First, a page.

Wednesday, July 31, 2013

Liquor privatization in Washington

The state of Washington has benefited from liquor privatization.  (H/T The Commonwealth Foundation)

Liquor consumption is up, as opponents predicted, but not by a dramatic amount. In the 12 months that ended May 31, state-taxed sales of liquor, including bars and restaurants, were up by less than 1.5 percent. 
People complained that prices in private stores were higher, and generally they were. The average retail price per liter sold, including tax, was $23.87 in May 2013, up from $21.07 the year before. Bars and restaurants paid an average $18.77 in May 2013, up from $18.09 a year earlier. Tax collections were up 9.7 percent; the privatization initiative was written to insure the state came out ahead, and it did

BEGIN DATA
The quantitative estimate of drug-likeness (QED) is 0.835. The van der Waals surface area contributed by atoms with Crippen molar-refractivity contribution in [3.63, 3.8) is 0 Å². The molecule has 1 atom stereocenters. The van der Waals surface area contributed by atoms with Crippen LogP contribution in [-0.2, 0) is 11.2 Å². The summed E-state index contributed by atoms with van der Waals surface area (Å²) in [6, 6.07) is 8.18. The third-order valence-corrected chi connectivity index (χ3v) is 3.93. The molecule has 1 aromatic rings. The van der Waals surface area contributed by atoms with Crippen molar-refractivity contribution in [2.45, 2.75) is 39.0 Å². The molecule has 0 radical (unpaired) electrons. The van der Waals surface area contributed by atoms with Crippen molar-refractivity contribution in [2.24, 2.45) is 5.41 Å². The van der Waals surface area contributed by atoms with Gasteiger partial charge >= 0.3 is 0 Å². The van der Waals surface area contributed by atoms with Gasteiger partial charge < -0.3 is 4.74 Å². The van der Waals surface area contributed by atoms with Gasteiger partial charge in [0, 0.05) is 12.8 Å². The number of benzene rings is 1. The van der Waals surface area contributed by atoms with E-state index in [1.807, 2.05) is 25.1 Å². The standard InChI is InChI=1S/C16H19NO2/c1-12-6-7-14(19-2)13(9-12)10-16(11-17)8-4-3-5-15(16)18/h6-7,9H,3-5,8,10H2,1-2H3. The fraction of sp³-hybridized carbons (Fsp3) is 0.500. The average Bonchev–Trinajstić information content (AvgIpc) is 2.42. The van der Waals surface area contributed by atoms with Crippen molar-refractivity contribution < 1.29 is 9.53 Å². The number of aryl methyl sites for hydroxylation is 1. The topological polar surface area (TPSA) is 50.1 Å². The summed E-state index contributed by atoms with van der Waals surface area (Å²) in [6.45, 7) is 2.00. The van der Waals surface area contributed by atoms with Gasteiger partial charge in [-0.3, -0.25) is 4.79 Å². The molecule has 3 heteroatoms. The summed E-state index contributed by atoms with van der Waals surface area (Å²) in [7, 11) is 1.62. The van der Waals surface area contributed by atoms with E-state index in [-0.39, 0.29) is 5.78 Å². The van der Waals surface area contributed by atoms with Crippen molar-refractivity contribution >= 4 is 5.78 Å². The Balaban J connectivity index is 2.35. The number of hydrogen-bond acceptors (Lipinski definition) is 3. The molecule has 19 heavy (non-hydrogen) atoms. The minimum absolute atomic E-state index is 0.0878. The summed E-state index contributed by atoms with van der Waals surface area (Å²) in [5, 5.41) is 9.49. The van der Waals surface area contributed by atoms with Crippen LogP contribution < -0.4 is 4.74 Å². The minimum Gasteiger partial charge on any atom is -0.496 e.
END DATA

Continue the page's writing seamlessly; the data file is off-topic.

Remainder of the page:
A couple notes:

1. Prices should fall, as long as the tax isn't too large.  Washington state decided to put in a very large tax, which helped prompt price increases.  Also, the number of permits that are allowed to firms to sell liquor will influence the price.

2.  The price paid doesn't contain the implicit tax that consumers were paying before for their lack of convenience.  For me to go to a liquor/beer store instead of buying alcohol at a grocery store, it might take an extra 10 minutes.  If I value my time at $30/hour, that is a $5 tax.

Pennsylvania would benefit from liquor privatization ... I hope our politicians do the right thing and end the government's control of liquor.

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